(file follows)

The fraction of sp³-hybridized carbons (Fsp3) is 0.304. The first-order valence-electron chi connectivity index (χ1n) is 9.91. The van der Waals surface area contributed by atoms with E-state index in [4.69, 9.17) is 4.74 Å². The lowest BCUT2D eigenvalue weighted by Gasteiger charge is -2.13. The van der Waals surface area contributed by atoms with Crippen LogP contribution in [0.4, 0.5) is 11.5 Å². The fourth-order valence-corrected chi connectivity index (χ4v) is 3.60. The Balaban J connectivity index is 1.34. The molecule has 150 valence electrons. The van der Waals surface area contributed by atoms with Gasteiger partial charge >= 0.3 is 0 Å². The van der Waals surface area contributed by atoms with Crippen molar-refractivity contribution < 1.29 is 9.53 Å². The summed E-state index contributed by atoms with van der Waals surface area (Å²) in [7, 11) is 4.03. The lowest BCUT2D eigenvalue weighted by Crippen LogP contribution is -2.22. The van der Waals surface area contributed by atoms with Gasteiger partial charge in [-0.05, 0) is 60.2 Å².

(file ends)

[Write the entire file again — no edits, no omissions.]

The fraction of sp³-hybridized carbons (Fsp3) is 0.304. The first-order valence-electron chi connectivity index (χ1n) is 9.91. The van der Waals surface area contributed by atoms with E-state index in [4.69, 9.17) is 4.74 Å². The lowest BCUT2D eigenvalue weighted by Gasteiger charge is -2.13. The van der Waals surface area contributed by atoms with Crippen LogP contribution in [0.4, 0.5) is 11.5 Å². The fourth-order valence-corrected chi connectivity index (χ4v) is 3.60. The Balaban J connectivity index is 1.34. The molecule has 150 valence electrons. The van der Waals surface area contributed by atoms with Gasteiger partial charge >= 0.3 is 0 Å². The van der Waals surface area contributed by atoms with Crippen molar-refractivity contribution < 1.29 is 9.53 Å². The summed E-state index contributed by atoms with van der Waals surface area (Å²) in [7, 11) is 4.03. The lowest BCUT2D eigenvalue weighted by Crippen LogP contribution is -2.22. The van der Waals surface area contributed by atoms with Gasteiger partial charge in [-0.05, 0) is 60.2 Å².